Pandora’s Box is an advisory column in which I watch a film based solely on its cover art, or box if you will, and determine whether or not it’s worth your time when you’re perusing the horror section of Instant Netflix. I do no research and watch no trailers, these films are completely and 100% unknown to me. You shouldn’t judge books by their covers, but I intend to do so with these movies. Will I uncover a glimmer of hope for my strange viewing habits or utter despair? We won’t know until I open…Pandora’s Box.
What Grabbed Me
First and foremost it was Mila Kunis, because seriously, I’m only a man. The cover also has one of the buzzwords that is meant to instantly generate interest among horror fans: UNRATED. The cover indicates that some horrible trouble-making teenagers get sent to a boot camp in which horrifying things go down and they deservedly get their comeuppance.
Sophie (Mila Kunis) is deeply troubled, or so it seems. She’s misunderstood by her parents and the only person who she can be nice around is her boyfriend Ben (Gregory Smith). When her parents send her off to boot camp to get straightened out, she, and the others in her prison are subjected to an inhumane amount of humiliation and torture at the hands of the staff and their leader, Norman Hail (Peter Stormare). Ben manages to infiltrate this inescapable island by getting into trouble so he can somehow be of some help to Sophie. They band together the rest of the prisoners to try and overthrow the cultish leader. The film is based on true events.
Being based on true events might be part of the problem with this film. It never feels like a horror film ever, it feels like a drama. That’s not to say that being based on true events always prevents a movie from seeming like a horror film, because we’ve seen examples of that, and a great film can come of stories like that. The film just never really takes off and just kind of feels boring. The final act picks things up a little bit, but it comes at a point where all you can think is that it’s too little too late.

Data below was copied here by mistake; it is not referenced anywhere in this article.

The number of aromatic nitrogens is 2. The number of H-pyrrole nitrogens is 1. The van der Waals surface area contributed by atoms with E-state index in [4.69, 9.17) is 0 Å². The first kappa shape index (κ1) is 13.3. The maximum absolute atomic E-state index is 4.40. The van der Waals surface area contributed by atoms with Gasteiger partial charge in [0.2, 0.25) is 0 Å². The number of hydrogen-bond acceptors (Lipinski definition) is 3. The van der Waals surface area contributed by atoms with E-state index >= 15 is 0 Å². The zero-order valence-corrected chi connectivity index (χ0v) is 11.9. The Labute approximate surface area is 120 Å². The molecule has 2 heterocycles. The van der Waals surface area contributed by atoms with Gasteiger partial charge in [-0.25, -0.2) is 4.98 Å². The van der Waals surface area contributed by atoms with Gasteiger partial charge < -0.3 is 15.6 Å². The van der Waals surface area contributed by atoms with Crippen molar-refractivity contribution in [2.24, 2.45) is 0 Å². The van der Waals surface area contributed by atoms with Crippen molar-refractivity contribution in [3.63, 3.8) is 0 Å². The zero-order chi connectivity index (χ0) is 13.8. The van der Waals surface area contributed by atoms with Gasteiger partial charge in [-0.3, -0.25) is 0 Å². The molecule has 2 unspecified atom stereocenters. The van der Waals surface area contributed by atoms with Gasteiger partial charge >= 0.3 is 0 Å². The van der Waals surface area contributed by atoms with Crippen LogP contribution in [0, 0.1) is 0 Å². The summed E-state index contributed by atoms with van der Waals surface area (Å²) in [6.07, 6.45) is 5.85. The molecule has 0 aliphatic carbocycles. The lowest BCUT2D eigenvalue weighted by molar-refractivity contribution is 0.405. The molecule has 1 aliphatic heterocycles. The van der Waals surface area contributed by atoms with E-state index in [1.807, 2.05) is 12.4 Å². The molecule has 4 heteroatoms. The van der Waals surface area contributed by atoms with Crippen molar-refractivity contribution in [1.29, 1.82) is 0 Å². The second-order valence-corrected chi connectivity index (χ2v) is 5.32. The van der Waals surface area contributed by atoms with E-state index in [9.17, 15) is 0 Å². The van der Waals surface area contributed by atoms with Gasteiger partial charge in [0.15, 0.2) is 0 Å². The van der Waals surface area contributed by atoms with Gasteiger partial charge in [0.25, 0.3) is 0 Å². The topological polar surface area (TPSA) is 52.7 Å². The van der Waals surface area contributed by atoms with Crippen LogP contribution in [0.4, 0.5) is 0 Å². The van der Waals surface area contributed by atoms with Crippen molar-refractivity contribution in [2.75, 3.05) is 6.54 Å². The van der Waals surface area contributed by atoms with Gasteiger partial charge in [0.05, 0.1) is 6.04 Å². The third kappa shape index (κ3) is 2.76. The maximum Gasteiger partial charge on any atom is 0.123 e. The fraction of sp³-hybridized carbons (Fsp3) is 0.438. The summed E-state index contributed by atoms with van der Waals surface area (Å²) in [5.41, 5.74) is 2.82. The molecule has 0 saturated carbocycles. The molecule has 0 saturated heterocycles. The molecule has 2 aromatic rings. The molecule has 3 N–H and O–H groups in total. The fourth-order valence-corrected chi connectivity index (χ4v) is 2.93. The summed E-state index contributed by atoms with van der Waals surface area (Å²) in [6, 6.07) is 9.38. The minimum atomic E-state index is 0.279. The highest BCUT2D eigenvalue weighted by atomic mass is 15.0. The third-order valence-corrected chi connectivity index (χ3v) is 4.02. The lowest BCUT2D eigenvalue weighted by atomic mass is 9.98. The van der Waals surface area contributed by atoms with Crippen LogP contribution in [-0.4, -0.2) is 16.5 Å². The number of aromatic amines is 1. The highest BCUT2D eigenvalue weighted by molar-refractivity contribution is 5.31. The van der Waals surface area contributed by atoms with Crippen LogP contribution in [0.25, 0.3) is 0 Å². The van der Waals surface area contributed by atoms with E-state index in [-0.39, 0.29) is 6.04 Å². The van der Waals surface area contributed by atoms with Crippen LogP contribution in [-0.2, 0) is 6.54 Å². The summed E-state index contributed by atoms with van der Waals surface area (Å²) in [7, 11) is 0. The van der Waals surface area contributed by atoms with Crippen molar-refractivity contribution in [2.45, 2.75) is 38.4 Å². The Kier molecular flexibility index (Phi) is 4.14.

Mila Kunis actually does a good job here, and this being filmed sometime in 2006 proves that she’s had strong acting talent in her long before her role in The Black Swan. There is a really good performance by Peter Stormare here, but let’s be real, he always delivers, even when the source material isn’t all that good.
If you temper your expectations and happen to be looking for a drama wherein some misunderstood kids try to right injustice that takes place against them, this might not be a bad film to take in. Despite that, this goes down as a Pandora loss. Peter Stormare and Mila Kunis were enough to keep me from giving up on it entirely, but weren’t enough to make me enjoy what I sat through.
Hope or Despair
This certainly was a strange film to watch for the first Pandora’s Box. On the one hand, I did watch a potentially interesting drama with a solid performance from an always reliable Peter Stormare, and even a good one from Mila Kunis. On the other hand, when I write these articles I’m hoping to discover some new horror films so I can better expand my knowledge of the genre. I feel like I was slightly duped because this never felt like a horror film, but only a decent teenage drama. Sadly, this box was full of despair.